Everybody knows nobody can argue for the reasonability, justification, of this strange, fixed division. No education, no understanding, not even enlightenment can move you from the fixed structure of the society; you cannot go higher. And those who are born higher, they may be criminals. They are criminals, because all that they do are nonessential things. But they exploit the whole society in that they are uncreative, unproductive. They are sitting on the chest of everybody to suck his blood, and still you have to respect them, you have to touch their feet.

Almustafa is saying, “Still, five thousand years ago, when Manu was writing this Hindu law, you were also involved in it” — because the same blood, and the same bones, and the same marrow goes on being inherited by everybody. So you cannot just get yourself free from the responsibility — that it is others who have done something unjust; you are also to feel the responsibility. His effort is to show that human society is an organic whole, so whatever is done by one part is done by the whole. At least either you support it or you remain silent, you do not oppose. Certainly you were not there in the same body, but you must have been present somewhere, in some other body. Manu should have been opposed, but he has not been opposed for five thousand years. And if I oppose him today, I am opposing my own forefathers; I am not opposing anybody else.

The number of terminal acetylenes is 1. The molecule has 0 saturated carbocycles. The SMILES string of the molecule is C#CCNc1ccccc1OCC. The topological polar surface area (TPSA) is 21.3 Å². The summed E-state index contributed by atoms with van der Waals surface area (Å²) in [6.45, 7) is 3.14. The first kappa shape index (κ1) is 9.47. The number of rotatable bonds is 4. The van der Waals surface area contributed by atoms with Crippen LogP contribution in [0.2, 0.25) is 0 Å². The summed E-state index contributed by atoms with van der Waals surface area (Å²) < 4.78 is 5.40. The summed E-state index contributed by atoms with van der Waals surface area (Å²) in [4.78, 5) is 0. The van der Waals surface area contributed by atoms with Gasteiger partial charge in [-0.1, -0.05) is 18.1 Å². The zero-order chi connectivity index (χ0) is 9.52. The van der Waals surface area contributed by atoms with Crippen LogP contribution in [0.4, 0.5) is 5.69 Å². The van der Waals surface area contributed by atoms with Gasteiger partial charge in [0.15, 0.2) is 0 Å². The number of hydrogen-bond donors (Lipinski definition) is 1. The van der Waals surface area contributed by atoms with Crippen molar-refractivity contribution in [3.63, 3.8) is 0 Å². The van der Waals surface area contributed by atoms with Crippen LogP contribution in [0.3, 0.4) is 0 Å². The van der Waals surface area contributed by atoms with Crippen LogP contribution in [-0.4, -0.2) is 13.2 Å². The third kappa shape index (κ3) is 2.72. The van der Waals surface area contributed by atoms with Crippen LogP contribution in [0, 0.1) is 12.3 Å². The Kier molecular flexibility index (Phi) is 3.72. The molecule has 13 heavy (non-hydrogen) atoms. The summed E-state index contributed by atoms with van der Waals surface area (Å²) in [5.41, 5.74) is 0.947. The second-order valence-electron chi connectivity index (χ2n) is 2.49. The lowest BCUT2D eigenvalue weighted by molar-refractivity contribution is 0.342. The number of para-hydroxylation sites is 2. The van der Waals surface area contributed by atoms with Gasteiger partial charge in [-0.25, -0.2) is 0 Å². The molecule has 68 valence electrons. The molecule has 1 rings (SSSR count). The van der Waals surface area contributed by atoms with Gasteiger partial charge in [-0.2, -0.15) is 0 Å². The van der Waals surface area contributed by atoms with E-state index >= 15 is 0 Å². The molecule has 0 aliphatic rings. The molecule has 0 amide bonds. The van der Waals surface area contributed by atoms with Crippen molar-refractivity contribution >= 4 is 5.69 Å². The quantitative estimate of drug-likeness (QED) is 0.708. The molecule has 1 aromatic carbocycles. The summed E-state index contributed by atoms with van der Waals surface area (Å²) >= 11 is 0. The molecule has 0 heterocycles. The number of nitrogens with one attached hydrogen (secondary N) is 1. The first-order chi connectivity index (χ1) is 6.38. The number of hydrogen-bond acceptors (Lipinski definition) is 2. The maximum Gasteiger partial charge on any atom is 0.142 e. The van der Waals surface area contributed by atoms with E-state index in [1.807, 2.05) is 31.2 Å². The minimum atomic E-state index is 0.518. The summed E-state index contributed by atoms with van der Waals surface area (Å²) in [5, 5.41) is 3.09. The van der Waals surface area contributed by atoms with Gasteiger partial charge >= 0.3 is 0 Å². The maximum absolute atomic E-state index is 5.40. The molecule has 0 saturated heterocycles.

I am condemned. I am ordered not to criticize anybody, but I am going to criticize anything that is unjust, because I am also part of it — however far away. Jesus is a cousin to me. Seeing anything unjust, if I do not criticize him then I also become a partner. Nobody will know it, but those who understand the deepest core of human being will not forgive me. Should I listen to the police commissioner of Poona, or should I listen to my own soul? I am not criticizing anybody else; I am criticizing only my own heritage. Even if you are lost in the morning, if you come back home in the evening, you should not be considered lost. If I can correct something which is unjust — it may have been there for thousands of years, it does not matter: I have been a part in it, either actively or silently.